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By nacro

in Nacro comments Nacro housing

Nacro welcomes both the principles of the proposals outlined in the consultation paper and the way in which the Minister has encouraged a wide dialogue about the importance of, and approaches to, securing housing and support for vulnerable people.

The removal of supported housing funding from the welfare system can be positive for service users, allowing them to access work on a flexible basis as their capacity allows, while also working with support providers to acquire the skills to manage a tenancy at the move on stage.

The uncertainty around the level of funding that providers will receive through the new grant arrangements remains a concern. National organisations like Nacro, working with some of the most vulnerable groups, are particularly exposed in the devolved arrangements and protective measures should be designed into the transitional plan.

Ring fences in local government have not always endured and providers will need more assurance about the intended long-term nature of the ring fence in order to commit to, and invest in, local services over the medium term.

In preparation for the new system, where income collection will not be required, there is a need to review the target operating model for supported housing providers to secure quality. Government should sponsor national work to explore alternative models, which will help providers, especially those with limited transformation investment capacity.

Supported housing delivered through private sector leased accommodation provides a flexible offer which can respond to changing demand patterns. However, over the short term, it can be more expensive than owned or new build supported housing. Government should support housing providers – many of which are charities – without the financial capacity to undertake development or to acquire housing to develop an owned portfolio through schemes such as social impact investment. Nacro currently works in partnership with Resonance to develop schemes for local authorities as part of their homelessness strategies. Such investment can fund accommodation availability for the medium term, which could be less than 10 years.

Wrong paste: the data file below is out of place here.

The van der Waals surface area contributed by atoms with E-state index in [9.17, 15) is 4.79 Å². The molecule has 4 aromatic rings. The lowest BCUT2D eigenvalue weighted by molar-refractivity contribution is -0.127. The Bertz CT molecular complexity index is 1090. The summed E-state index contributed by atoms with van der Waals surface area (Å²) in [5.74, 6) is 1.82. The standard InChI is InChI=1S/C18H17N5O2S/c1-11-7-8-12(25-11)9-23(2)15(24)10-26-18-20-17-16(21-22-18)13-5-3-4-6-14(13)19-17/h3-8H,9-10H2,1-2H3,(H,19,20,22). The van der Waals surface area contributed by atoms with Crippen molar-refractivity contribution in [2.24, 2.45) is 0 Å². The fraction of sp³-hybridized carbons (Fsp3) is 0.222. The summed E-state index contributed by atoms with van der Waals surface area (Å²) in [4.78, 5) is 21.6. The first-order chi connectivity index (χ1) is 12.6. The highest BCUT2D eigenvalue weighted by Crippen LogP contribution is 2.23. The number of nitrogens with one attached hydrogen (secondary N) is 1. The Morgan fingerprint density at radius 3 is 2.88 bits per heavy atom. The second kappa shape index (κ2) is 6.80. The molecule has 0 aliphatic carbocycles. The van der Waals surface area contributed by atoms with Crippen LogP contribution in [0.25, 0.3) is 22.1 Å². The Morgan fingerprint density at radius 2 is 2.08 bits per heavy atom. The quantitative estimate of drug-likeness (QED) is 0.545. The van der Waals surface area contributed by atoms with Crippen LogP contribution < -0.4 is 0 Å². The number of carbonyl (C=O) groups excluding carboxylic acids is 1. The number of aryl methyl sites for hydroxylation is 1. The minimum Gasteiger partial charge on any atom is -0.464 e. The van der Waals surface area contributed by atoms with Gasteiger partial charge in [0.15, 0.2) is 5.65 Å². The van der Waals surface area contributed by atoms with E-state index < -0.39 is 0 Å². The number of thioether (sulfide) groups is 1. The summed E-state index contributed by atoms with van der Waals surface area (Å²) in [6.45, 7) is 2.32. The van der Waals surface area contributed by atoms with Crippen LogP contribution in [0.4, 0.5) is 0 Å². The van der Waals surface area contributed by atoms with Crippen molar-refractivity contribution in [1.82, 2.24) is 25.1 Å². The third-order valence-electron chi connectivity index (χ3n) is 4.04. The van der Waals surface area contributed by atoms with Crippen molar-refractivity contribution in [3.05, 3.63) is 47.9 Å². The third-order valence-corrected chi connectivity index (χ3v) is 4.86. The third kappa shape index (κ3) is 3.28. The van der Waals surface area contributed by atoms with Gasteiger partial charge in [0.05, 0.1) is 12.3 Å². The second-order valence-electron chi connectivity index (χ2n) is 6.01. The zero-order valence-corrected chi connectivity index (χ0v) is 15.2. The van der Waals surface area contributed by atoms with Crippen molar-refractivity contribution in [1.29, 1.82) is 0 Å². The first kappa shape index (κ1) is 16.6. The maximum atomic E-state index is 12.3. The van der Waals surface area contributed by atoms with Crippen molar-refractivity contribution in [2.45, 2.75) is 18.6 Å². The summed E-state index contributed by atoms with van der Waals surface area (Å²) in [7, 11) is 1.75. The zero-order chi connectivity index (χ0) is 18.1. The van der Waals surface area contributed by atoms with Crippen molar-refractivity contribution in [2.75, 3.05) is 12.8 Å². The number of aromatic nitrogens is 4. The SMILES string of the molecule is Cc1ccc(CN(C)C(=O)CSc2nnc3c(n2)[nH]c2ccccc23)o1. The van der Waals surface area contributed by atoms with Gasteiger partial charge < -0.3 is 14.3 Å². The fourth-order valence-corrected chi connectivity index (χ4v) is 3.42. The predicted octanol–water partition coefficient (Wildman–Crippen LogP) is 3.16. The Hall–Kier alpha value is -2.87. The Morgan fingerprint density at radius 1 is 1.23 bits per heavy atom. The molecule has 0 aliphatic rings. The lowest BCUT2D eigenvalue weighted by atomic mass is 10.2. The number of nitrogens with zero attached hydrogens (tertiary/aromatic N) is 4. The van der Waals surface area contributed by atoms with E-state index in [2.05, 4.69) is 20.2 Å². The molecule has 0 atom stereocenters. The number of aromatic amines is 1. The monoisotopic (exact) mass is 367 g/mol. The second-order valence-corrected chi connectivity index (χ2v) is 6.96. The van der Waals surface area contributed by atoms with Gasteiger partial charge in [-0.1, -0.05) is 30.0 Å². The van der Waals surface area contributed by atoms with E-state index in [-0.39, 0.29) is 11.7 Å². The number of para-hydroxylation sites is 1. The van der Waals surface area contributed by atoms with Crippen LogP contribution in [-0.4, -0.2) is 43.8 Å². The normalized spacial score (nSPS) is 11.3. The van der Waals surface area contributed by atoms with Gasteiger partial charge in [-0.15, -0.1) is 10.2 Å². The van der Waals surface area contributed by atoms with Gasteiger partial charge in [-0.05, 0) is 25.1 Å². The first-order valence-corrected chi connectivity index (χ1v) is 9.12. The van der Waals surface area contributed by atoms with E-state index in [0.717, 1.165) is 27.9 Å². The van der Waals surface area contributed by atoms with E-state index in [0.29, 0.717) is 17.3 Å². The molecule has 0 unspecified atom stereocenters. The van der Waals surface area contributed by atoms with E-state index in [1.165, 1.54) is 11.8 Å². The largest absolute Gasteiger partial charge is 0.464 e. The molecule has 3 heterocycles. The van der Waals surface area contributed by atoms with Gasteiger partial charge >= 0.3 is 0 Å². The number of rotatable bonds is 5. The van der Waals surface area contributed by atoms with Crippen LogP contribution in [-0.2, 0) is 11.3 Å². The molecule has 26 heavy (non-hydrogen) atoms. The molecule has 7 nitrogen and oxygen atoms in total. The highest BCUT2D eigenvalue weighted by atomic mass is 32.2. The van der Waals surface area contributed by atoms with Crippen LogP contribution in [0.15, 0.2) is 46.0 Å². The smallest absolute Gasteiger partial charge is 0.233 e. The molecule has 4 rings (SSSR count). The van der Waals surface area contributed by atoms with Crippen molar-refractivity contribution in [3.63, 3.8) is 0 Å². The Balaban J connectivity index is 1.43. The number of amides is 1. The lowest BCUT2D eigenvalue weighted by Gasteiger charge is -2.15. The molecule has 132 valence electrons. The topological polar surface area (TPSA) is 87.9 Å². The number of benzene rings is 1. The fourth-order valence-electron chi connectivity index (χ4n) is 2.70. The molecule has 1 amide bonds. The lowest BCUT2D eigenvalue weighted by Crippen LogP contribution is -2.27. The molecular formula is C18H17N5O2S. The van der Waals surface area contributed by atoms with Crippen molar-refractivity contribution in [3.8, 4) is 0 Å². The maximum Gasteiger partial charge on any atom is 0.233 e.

We welcome local strategic assessments but there is also a need for national assessments of needs where demand is not related to local connection. Particular groups that require a strategic approach to housing needs include young people and especially care leavers. We have already raised with the Ministry of Justice the need for a national strategic demand assessment for prison leavers and those who are in the criminal justice system. Local authorities should be required to have regard to such an assessment as part of the National Statement of Expectation for supported housing.

The proposals for supported housing address the crisis housing needs of vulnerable people. However, this is only part of the picture. There is an urgent need for wider consideration to be given to the housing needs of vulnerable people in the current housing crisis where accessibility to affordable, secure housing is a challenge for many, especially those who have some vulnerability.

This should be addressed as follows:

  • Through the Governments Housing White Paper and its review of Social Housing
  • Local authorities should address the whole life housing needs of people who are vulnerable in their local housing strategies.